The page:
Three Temptations of a Christian Leader

Henri Nouwen

From: In the Name of Jesus: Reflections on Christian Leadership. Copyright © 1989. All rights reserved. Used with permission of The Crossroad Publishing Company.

My movement from Harvard to L’Arche made me aware in a new way how much my own thinking about Christian leadership had been affected by the desire to be relevant, the desire for popularity, and the desire for power. Too often, I looked at being relevant, popular and powerful as ingredients of an effective ministry. The truth, however, is that these are not vocations, but temptations.

Jesus asks us to move from concern for relevance to a life of prayer, from worries about popularity to communal and mutual ministry, and from a leadership built on power to a leadership in which we critically discern where God is leading us and our people.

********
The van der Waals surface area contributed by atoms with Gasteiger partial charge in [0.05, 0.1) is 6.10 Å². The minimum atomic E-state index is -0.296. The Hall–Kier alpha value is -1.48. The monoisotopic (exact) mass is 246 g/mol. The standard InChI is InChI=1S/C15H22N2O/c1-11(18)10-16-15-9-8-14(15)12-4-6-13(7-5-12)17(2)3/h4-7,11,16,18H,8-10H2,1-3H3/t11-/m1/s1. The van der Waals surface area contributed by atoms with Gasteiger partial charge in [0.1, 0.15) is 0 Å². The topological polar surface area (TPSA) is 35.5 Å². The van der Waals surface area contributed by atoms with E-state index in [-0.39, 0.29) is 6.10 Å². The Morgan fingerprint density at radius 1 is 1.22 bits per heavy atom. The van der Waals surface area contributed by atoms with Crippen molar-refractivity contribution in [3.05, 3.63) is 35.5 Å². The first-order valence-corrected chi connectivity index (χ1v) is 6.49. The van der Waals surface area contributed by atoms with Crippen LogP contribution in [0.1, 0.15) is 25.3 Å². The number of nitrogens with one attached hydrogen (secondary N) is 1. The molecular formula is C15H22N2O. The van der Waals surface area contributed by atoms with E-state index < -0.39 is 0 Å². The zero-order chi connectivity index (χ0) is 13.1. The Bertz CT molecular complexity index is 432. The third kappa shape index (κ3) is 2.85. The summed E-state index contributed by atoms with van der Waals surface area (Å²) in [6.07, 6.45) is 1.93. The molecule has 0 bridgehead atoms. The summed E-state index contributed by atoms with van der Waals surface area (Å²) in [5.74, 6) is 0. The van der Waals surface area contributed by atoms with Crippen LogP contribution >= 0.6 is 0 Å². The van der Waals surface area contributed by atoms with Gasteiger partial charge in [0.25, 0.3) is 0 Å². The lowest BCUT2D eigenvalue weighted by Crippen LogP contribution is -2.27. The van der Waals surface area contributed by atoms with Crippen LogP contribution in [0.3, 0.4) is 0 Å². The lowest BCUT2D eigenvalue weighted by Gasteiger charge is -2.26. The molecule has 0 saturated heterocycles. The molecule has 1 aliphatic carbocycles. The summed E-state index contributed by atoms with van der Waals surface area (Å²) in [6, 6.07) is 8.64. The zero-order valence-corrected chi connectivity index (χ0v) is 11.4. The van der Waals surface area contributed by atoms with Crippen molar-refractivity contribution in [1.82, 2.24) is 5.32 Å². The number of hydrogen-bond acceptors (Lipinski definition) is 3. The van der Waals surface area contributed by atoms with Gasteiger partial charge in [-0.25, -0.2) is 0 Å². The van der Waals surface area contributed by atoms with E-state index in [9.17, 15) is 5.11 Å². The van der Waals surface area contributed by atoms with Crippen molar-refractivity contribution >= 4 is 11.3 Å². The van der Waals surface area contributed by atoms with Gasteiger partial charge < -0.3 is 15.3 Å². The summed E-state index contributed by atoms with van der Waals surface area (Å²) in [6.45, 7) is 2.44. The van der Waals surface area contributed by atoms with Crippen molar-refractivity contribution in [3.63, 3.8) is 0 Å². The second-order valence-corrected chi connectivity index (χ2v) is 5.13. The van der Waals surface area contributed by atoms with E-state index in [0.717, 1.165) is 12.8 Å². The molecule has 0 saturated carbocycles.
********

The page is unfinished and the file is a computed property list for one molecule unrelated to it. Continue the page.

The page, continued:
The Temptation to be Relevant

The first thing that struck me when I came to live in a house with mentally handicapped people was that their liking or disliking me had absolutely nothing to do with any of the many useful things I had done until then. Since nobody could read my books, they could not impress anyone, and since most of them never went to school, my twenty years at Notre Dame, Yale and Harvard did not provide a significant introduction. My considerable ecumenical experience proved even less valuable. When I offered some meat to one of the assistants during dinner, one of the handicapped men said to me, “Don’t give him meat, he doesn’t eat meat, he’s a Presbyterian.”